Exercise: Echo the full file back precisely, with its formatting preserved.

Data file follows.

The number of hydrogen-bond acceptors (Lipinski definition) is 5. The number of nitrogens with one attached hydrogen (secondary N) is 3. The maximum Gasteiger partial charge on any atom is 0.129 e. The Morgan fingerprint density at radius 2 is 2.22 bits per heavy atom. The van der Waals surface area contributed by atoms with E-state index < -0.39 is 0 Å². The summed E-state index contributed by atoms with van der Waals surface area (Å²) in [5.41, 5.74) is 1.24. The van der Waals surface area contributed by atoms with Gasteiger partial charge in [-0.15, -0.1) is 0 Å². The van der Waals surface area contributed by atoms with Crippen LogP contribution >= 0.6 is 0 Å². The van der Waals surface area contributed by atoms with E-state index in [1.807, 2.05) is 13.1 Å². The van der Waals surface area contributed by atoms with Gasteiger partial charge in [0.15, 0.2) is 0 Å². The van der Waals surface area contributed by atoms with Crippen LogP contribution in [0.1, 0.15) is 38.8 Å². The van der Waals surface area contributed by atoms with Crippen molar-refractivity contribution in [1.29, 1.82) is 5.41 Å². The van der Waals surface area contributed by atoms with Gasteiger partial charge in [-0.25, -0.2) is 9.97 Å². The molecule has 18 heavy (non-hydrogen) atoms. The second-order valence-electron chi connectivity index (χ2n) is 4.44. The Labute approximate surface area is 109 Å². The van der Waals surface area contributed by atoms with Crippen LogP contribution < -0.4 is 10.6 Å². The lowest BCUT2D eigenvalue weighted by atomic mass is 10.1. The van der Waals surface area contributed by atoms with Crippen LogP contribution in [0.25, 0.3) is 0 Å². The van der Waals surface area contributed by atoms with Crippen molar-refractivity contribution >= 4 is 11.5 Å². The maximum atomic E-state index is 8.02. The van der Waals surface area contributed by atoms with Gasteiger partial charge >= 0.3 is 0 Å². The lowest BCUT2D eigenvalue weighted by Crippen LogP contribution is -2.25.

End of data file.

The number of hydrogen-bond acceptors (Lipinski definition) is 5. The number of nitrogens with one attached hydrogen (secondary N) is 3. The maximum Gasteiger partial charge on any atom is 0.129 e. The Morgan fingerprint density at radius 2 is 2.22 bits per heavy atom. The van der Waals surface area contributed by atoms with E-state index < -0.39 is 0 Å². The summed E-state index contributed by atoms with van der Waals surface area (Å²) in [5.41, 5.74) is 1.24. The van der Waals surface area contributed by atoms with Gasteiger partial charge in [-0.15, -0.1) is 0 Å². The van der Waals surface area contributed by atoms with Crippen LogP contribution >= 0.6 is 0 Å². The van der Waals surface area contributed by atoms with E-state index in [1.807, 2.05) is 13.1 Å². The van der Waals surface area contributed by atoms with Gasteiger partial charge in [0.15, 0.2) is 0 Å². The van der Waals surface area contributed by atoms with Crippen LogP contribution in [0.1, 0.15) is 38.8 Å². The van der Waals surface area contributed by atoms with Crippen molar-refractivity contribution in [1.29, 1.82) is 5.41 Å². The van der Waals surface area contributed by atoms with Gasteiger partial charge in [-0.25, -0.2) is 9.97 Å². The molecule has 18 heavy (non-hydrogen) atoms. The second-order valence-electron chi connectivity index (χ2n) is 4.44. The Labute approximate surface area is 109 Å². The van der Waals surface area contributed by atoms with Crippen LogP contribution < -0.4 is 10.6 Å². The lowest BCUT2D eigenvalue weighted by atomic mass is 10.1. The van der Waals surface area contributed by atoms with Crippen LogP contribution in [0.25, 0.3) is 0 Å². The van der Waals surface area contributed by atoms with Crippen molar-refractivity contribution >= 4 is 11.5 Å². The maximum atomic E-state index is 8.02. The van der Waals surface area contributed by atoms with Gasteiger partial charge >= 0.3 is 0 Å². The lowest BCUT2D eigenvalue weighted by Crippen LogP contribution is -2.25.